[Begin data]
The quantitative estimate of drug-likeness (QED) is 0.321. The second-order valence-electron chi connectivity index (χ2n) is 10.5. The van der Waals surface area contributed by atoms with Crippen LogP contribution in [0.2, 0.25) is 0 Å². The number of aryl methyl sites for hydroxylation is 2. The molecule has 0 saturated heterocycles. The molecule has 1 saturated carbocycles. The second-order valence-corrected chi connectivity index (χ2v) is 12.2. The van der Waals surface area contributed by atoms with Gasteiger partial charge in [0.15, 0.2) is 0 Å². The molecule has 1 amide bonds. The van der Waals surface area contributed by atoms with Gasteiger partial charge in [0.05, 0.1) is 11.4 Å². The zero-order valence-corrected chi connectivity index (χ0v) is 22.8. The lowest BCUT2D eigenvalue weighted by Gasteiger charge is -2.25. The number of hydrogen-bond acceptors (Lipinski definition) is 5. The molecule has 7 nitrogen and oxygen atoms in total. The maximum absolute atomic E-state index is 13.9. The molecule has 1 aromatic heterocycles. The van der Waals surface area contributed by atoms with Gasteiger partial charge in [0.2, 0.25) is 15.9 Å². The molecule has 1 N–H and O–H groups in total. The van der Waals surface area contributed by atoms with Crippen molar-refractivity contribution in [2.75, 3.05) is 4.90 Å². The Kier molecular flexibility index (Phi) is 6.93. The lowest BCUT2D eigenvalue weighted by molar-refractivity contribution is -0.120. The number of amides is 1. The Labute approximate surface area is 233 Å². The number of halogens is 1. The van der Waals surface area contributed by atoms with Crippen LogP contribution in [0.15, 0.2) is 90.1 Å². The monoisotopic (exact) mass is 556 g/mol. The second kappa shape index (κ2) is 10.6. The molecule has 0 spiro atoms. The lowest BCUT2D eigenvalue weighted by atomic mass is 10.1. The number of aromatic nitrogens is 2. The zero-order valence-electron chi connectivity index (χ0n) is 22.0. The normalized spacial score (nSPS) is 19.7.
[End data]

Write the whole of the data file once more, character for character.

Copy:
The quantitative estimate of drug-likeness (QED) is 0.321. The second-order valence-electron chi connectivity index (χ2n) is 10.5. The van der Waals surface area contributed by atoms with Crippen LogP contribution in [0.2, 0.25) is 0 Å². The number of aryl methyl sites for hydroxylation is 2. The molecule has 0 saturated heterocycles. The molecule has 1 saturated carbocycles. The second-order valence-corrected chi connectivity index (χ2v) is 12.2. The van der Waals surface area contributed by atoms with Gasteiger partial charge in [0.15, 0.2) is 0 Å². The molecule has 1 amide bonds. The van der Waals surface area contributed by atoms with Gasteiger partial charge in [0.05, 0.1) is 11.4 Å². The zero-order valence-corrected chi connectivity index (χ0v) is 22.8. The lowest BCUT2D eigenvalue weighted by Gasteiger charge is -2.25. The number of hydrogen-bond acceptors (Lipinski definition) is 5. The molecule has 7 nitrogen and oxygen atoms in total. The maximum absolute atomic E-state index is 13.9. The molecule has 1 aromatic heterocycles. The van der Waals surface area contributed by atoms with Gasteiger partial charge in [0.2, 0.25) is 15.9 Å². The molecule has 1 N–H and O–H groups in total. The van der Waals surface area contributed by atoms with Crippen molar-refractivity contribution in [2.75, 3.05) is 4.90 Å². The Kier molecular flexibility index (Phi) is 6.93. The lowest BCUT2D eigenvalue weighted by molar-refractivity contribution is -0.120. The number of amides is 1. The Labute approximate surface area is 233 Å². The number of halogens is 1. The van der Waals surface area contributed by atoms with Crippen LogP contribution in [0.15, 0.2) is 90.1 Å². The monoisotopic (exact) mass is 556 g/mol. The second kappa shape index (κ2) is 10.6. The molecule has 0 spiro atoms. The lowest BCUT2D eigenvalue weighted by atomic mass is 10.1. The number of aromatic nitrogens is 2. The zero-order valence-electron chi connectivity index (χ0n) is 22.0. The normalized spacial score (nSPS) is 19.7.